And there is too much distraction about discussing ‘the science’ and that the policy is led by the science. It is clear that with a new epidemic that there is little light that science can directly shed and therefore policies of containment of infectious diseases should reflexly be implemented as these are well known tried and tested principles. Some of these anomalies exist to this day:
If you have a respiratory virus it is axiomatic that you should take adequate precautions to contain the spread through aerosol and droplet transmission. This is the most important route of transmission. Of course droplets can also land on various surfaces and cause infection if someone touches an infected surface, but that is secondary. But it looks as if the emphasis has been on hand washing and less on avoiding droplet transmission by widespread use of face masks. This si absurd. And the reason to me appears to be that the government has neglected to plan for a supply of face masks to the general public. Other countries supply those free to citizens. In Spain they are distributed to the public and in France they are sent to home addresses. You can’t even buy masks here.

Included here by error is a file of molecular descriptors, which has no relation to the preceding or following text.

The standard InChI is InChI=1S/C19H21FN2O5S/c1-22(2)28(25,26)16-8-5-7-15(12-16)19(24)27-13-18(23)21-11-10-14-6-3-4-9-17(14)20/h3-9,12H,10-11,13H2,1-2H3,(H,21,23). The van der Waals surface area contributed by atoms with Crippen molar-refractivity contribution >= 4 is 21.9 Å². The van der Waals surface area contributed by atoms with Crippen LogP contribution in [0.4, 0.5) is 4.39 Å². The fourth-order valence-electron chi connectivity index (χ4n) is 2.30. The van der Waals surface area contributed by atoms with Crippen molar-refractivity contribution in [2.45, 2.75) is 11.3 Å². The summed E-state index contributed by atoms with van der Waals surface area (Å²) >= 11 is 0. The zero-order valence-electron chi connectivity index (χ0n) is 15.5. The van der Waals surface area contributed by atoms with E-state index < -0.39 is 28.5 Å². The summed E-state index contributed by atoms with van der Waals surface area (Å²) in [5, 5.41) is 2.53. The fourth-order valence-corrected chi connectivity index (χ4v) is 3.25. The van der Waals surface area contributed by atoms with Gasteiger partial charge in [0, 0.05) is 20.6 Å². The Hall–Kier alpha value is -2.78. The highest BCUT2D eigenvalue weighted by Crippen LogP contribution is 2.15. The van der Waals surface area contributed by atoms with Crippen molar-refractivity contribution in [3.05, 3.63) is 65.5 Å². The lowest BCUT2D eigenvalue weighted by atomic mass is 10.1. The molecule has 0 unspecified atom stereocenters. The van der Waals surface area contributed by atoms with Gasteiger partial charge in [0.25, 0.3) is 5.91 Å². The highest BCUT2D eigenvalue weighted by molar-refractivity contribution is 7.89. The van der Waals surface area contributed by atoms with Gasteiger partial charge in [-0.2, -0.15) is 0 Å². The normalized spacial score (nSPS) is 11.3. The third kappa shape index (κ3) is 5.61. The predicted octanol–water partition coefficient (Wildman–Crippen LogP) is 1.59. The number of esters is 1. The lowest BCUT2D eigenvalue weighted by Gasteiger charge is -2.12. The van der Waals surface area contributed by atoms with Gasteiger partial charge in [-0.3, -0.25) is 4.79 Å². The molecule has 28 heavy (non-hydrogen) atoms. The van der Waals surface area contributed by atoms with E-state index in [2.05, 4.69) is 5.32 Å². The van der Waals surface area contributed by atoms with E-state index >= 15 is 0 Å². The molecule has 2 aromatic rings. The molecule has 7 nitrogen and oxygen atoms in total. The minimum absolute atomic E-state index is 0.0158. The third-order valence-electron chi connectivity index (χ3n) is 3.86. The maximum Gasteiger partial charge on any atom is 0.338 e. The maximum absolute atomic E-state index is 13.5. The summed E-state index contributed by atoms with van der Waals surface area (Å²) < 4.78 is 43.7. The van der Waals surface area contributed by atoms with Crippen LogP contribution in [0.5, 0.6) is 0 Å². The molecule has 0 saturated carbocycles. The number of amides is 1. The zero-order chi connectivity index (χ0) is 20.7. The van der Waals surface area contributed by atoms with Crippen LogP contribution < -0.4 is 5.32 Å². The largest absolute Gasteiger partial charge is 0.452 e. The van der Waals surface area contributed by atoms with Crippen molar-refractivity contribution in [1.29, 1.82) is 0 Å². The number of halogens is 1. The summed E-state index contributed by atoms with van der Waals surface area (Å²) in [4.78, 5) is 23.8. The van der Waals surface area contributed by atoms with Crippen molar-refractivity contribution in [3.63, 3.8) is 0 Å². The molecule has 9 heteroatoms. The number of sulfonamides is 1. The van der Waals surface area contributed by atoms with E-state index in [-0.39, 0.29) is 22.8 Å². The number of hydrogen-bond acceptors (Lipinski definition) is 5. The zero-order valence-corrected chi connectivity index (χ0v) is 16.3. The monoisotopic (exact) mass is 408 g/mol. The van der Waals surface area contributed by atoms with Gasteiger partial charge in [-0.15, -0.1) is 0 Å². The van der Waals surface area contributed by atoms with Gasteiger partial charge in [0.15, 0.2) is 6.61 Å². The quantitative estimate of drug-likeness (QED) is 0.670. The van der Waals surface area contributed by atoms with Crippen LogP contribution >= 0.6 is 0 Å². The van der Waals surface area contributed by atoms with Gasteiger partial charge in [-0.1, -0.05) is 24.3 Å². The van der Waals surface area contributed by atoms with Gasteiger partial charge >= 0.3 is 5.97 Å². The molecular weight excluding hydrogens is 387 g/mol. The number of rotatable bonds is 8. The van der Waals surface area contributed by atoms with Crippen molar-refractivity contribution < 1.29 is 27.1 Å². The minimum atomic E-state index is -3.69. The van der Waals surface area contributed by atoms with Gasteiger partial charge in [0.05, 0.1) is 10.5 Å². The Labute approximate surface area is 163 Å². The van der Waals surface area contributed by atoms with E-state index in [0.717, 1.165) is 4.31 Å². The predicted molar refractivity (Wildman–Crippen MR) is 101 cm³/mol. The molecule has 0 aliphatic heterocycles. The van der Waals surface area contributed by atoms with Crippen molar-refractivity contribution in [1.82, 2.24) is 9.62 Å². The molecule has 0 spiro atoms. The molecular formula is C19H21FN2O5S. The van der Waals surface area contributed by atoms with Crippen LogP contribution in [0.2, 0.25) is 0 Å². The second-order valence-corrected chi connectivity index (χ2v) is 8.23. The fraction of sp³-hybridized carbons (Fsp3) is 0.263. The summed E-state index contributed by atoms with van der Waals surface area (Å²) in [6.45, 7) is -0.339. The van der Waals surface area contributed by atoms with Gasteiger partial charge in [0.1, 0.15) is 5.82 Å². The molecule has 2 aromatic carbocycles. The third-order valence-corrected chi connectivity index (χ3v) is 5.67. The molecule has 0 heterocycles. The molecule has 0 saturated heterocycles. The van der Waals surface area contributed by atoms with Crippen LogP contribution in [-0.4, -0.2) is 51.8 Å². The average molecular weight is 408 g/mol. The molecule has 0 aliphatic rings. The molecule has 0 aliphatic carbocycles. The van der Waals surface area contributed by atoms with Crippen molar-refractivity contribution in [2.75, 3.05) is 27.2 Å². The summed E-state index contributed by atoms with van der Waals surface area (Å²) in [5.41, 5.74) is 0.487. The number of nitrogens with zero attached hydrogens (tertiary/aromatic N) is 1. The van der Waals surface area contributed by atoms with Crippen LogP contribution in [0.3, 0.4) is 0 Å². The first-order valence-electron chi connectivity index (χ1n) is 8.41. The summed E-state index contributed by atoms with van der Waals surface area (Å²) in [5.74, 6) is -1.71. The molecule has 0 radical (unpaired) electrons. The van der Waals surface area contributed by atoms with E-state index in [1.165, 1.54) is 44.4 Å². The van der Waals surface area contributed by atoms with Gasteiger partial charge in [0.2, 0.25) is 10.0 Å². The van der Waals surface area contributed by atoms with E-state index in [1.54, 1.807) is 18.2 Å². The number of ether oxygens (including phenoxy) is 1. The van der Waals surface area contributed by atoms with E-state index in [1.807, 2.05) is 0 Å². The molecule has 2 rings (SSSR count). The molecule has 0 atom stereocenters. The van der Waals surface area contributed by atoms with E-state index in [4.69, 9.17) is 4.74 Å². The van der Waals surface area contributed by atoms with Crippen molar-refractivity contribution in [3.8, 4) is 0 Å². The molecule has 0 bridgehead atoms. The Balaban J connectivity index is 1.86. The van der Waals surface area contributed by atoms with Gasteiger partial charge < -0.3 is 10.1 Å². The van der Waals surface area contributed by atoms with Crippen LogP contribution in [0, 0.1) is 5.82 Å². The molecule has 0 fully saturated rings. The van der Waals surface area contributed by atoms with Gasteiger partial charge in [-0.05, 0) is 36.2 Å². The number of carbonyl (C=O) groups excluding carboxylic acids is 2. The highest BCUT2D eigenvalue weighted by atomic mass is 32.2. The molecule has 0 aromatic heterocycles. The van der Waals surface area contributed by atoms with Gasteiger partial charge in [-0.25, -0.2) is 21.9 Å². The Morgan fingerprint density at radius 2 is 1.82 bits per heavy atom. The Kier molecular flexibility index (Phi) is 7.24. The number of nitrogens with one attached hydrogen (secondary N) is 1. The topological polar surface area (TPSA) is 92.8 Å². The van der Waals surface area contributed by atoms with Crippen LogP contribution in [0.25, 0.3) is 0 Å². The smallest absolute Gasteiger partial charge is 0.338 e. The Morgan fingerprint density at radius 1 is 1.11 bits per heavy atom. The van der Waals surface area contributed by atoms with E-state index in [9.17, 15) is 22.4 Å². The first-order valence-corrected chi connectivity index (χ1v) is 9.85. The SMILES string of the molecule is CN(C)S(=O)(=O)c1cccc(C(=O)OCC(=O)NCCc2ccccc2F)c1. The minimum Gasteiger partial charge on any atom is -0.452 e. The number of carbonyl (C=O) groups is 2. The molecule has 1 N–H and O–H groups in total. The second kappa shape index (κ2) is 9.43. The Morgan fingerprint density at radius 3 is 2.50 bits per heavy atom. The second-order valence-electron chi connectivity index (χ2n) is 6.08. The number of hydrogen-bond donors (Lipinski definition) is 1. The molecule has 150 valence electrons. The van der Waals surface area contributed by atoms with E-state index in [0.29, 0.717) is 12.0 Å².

Testing, isolation, contact tracing, is also a longstanding public health principle for dealing with epidemic respiratory disease, but non of this is taking place. In fact I think that ‘science’ has been used to divert from basic public health principles. Science in the shape of modelling and calculating the death rate is irrelevant in the first stages but sadly has been used in the wrong way by some governments.